GOSHEN. The nail biting is over
The Just Help: Elkhart County Legal Advocacy Center has finally received the $20,000 it needed to be able to launch its mission of providing legal assistance to those without funds or English language skills. Board member Dr. Michelle Shelly spoke enthusiastically about what that money will mean for the center. There are plans, already underway, to hire a director as well as an attorney within the next two months. The center will also rely on volunteer staff for the running of the day-to-day operations.
“This funding,” Shelly said, “represents a significant support from the community. There’s been tons of response.” Until now, those needing legal help and not having the funds to hire an attorney, had to try to figure things out themselves or apply to Elkhart County’s Legal Aid services. For those attempting do-it-yourself legal assistance in Indiana, the Internet offers a number of options.
www.in.gov/judiciary/selfservice/index.html, for example, takes the information seeker to The Indiana Supreme Court’s website “Self-Service Legal Center.” Other sites offer legal advice, some free, some for a fee. Most of them all offer a warning to the effect that while the forms and information provided on the site are useful, the user should still talk with an attorney prior to going to court. The websites offer advice primarily on divorce, small claims, appeals, child support, name changes and the like. Answers to those interested in immigration, for example, were not easily obtainable. South Bend attorney and CPA Frank Agostino warns those seeking immigration assistance to get educated and to be patient. “A lot of people are desperate to become legal, but will file forms they don’t qualify for. They may have an idea that amnesty exists when in fact it doesn’t.” He points out that filing forms can be expensive; for the immigrant who enters the US legally, applying for citizenship can cost over $1300.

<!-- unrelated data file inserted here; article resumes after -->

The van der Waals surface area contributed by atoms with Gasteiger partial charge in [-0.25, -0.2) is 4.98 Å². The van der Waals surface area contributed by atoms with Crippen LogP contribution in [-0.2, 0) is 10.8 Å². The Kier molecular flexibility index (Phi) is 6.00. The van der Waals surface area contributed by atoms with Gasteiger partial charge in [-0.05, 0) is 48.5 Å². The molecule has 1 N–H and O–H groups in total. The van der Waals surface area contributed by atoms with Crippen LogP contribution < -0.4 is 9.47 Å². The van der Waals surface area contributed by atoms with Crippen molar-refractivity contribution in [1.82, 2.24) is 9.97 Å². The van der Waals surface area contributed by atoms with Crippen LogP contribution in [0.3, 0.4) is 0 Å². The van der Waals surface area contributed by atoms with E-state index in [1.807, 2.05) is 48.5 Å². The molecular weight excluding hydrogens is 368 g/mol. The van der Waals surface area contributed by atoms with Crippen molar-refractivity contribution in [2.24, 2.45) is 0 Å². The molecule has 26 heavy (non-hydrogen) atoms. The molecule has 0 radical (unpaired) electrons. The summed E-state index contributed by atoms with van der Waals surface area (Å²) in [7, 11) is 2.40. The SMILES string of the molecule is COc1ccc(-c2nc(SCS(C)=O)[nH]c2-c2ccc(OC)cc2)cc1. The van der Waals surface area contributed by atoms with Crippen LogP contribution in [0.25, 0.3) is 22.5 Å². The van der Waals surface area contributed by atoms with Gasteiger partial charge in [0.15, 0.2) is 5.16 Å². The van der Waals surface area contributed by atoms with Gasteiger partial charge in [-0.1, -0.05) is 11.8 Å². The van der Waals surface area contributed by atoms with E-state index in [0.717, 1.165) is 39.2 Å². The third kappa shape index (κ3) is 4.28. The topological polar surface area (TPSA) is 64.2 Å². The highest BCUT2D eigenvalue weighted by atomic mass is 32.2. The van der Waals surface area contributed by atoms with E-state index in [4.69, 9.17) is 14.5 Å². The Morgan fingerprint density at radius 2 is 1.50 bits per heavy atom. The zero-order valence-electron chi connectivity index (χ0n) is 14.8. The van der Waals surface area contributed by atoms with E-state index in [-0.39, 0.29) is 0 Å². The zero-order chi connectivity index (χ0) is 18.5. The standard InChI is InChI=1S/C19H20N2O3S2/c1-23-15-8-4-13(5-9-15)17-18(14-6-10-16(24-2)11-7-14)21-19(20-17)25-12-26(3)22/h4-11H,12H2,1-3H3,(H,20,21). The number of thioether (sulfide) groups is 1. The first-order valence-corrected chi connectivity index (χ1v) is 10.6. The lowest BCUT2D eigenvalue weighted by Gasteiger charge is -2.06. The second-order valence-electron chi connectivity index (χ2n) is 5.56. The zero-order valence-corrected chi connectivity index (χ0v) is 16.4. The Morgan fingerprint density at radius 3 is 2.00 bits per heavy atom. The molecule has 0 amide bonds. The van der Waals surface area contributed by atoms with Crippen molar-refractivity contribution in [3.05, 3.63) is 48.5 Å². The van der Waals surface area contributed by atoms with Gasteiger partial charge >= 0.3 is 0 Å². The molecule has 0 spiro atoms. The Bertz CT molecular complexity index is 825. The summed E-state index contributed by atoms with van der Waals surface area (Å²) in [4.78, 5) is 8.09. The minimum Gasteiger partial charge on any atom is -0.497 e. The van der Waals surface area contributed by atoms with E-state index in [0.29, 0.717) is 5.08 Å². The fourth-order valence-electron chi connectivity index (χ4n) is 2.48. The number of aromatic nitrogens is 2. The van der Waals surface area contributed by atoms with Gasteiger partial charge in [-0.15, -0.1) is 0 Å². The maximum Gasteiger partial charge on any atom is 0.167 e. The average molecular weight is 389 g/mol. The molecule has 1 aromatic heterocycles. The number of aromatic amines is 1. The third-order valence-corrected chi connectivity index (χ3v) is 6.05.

Furthermore, he adds, while there are no applications for those who are here without documentation, there are defenses to deportation, but here again an attorney would be the best person to help sort them out.
South Bend attorney Rodolfo (Rudy) Monterrosa would agree. His reaction to an advocacy center which plans to offer Elkhart residents affordable legal services was an unqualified, “Great!” His concern was that the staff be well trained and bilingual. His experience has been that often someone who has become “familiar with forms (but) has no legal background can really lead people astray.”
Just Help has thought of that.
Recently board member Aracelia Manriquez returned from taking two people to Chicago to find an immigration attorney. She has been helping people find answers for some time. “Some people are afraid of police or government officials. The fear is there with Hispanics or just anybody who is low-income. Or they think, ‘No one will listen to me but if somebody who speaks English talks about me, then it’ll be all right.’ Recognizing the need for staff with legal background and the ability to speak Spanish, she stressed that both the director and staff attorney to be hired for Just Help need to be bilingual.
Elkhart’s Legal Aid Services represents low-income residents in Elkhart county. It deals with a variety of legal cases, including housing, divorce, name changes, school suspension, etc., but not immigration issues. Legal Aid secretary Ruth Batts says that non-English speaking clients “are not turned away, but we tell them they need to bring an interpreter.”
Shelly hopes that Just Help’s services will be able to fill the gap by offering services to Spanish-speaking clients. She also invites the curious to “check out our Spanish website.” Information about Just Help in both English and Spanish can be found at http://www.justhelplegal.org/
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